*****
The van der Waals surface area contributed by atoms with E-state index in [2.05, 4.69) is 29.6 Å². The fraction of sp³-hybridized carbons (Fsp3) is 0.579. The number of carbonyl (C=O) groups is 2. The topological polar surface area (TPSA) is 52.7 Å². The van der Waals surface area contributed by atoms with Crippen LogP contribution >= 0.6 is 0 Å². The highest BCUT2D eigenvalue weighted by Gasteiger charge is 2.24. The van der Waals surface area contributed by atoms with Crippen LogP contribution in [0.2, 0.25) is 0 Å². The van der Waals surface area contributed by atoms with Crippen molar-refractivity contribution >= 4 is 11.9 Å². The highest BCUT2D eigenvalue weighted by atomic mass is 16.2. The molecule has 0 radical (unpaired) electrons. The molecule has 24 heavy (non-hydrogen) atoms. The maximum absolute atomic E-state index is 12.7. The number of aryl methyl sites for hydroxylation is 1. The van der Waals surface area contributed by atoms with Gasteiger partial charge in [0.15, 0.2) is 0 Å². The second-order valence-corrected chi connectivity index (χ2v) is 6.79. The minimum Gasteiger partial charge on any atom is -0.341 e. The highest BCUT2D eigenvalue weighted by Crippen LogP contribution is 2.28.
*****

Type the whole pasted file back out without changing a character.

The van der Waals surface area contributed by atoms with E-state index in [2.05, 4.69) is 29.6 Å². The fraction of sp³-hybridized carbons (Fsp3) is 0.579. The number of carbonyl (C=O) groups is 2. The topological polar surface area (TPSA) is 52.7 Å². The van der Waals surface area contributed by atoms with Crippen LogP contribution >= 0.6 is 0 Å². The highest BCUT2D eigenvalue weighted by Gasteiger charge is 2.24. The van der Waals surface area contributed by atoms with Crippen LogP contribution in [0.2, 0.25) is 0 Å². The van der Waals surface area contributed by atoms with Crippen molar-refractivity contribution >= 4 is 11.9 Å². The highest BCUT2D eigenvalue weighted by atomic mass is 16.2. The molecule has 0 radical (unpaired) electrons. The molecule has 24 heavy (non-hydrogen) atoms. The maximum absolute atomic E-state index is 12.7. The number of aryl methyl sites for hydroxylation is 1. The van der Waals surface area contributed by atoms with Gasteiger partial charge in [0.15, 0.2) is 0 Å². The second-order valence-corrected chi connectivity index (χ2v) is 6.79. The minimum Gasteiger partial charge on any atom is -0.341 e. The highest BCUT2D eigenvalue weighted by Crippen LogP contribution is 2.28.